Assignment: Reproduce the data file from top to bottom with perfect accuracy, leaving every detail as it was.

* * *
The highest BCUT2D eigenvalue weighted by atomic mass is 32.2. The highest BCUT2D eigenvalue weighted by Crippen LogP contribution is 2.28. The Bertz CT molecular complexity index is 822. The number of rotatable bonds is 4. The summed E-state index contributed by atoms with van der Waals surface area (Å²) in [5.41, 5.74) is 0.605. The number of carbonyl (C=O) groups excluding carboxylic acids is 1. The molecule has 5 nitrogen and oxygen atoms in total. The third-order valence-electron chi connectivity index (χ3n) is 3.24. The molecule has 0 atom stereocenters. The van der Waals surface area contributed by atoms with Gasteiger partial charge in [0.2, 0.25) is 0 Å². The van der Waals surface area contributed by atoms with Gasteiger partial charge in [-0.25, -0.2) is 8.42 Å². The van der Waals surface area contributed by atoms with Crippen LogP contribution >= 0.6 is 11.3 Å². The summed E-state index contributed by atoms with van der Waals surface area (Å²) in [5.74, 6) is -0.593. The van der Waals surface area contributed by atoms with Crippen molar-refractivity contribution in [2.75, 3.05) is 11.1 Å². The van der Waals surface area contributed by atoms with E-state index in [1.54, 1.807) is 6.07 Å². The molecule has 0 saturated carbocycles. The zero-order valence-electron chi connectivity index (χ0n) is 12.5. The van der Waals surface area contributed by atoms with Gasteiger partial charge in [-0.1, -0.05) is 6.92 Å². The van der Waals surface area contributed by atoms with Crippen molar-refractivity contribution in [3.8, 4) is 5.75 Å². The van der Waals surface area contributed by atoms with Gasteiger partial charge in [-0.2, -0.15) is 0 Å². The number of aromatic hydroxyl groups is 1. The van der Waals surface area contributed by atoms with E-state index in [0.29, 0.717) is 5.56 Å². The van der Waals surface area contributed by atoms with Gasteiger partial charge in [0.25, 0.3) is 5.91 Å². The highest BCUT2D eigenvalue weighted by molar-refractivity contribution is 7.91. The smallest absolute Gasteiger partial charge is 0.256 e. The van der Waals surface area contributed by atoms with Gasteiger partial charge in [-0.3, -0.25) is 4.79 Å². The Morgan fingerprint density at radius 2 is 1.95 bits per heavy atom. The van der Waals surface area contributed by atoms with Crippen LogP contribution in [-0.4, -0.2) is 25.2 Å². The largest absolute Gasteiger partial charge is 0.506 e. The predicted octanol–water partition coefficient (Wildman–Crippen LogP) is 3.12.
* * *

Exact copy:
The highest BCUT2D eigenvalue weighted by atomic mass is 32.2. The highest BCUT2D eigenvalue weighted by Crippen LogP contribution is 2.28. The Bertz CT molecular complexity index is 822. The number of rotatable bonds is 4. The summed E-state index contributed by atoms with van der Waals surface area (Å²) in [5.41, 5.74) is 0.605. The number of carbonyl (C=O) groups excluding carboxylic acids is 1. The molecule has 5 nitrogen and oxygen atoms in total. The third-order valence-electron chi connectivity index (χ3n) is 3.24. The molecule has 0 atom stereocenters. The van der Waals surface area contributed by atoms with Gasteiger partial charge in [0.2, 0.25) is 0 Å². The van der Waals surface area contributed by atoms with Gasteiger partial charge in [-0.25, -0.2) is 8.42 Å². The van der Waals surface area contributed by atoms with Crippen LogP contribution >= 0.6 is 11.3 Å². The summed E-state index contributed by atoms with van der Waals surface area (Å²) in [5.74, 6) is -0.593. The van der Waals surface area contributed by atoms with Crippen molar-refractivity contribution in [2.75, 3.05) is 11.1 Å². The van der Waals surface area contributed by atoms with E-state index in [1.54, 1.807) is 6.07 Å². The molecule has 0 saturated carbocycles. The zero-order valence-electron chi connectivity index (χ0n) is 12.5. The van der Waals surface area contributed by atoms with Gasteiger partial charge in [-0.1, -0.05) is 6.92 Å². The van der Waals surface area contributed by atoms with Crippen molar-refractivity contribution in [3.8, 4) is 5.75 Å². The van der Waals surface area contributed by atoms with Gasteiger partial charge in [-0.2, -0.15) is 0 Å². The number of aromatic hydroxyl groups is 1. The van der Waals surface area contributed by atoms with E-state index in [0.29, 0.717) is 5.56 Å². The van der Waals surface area contributed by atoms with Gasteiger partial charge in [0.25, 0.3) is 5.91 Å². The highest BCUT2D eigenvalue weighted by molar-refractivity contribution is 7.91. The smallest absolute Gasteiger partial charge is 0.256 e. The van der Waals surface area contributed by atoms with Gasteiger partial charge in [-0.3, -0.25) is 4.79 Å². The Morgan fingerprint density at radius 2 is 1.95 bits per heavy atom. The van der Waals surface area contributed by atoms with Crippen LogP contribution in [-0.4, -0.2) is 25.2 Å². The largest absolute Gasteiger partial charge is 0.506 e. The predicted octanol–water partition coefficient (Wildman–Crippen LogP) is 3.12.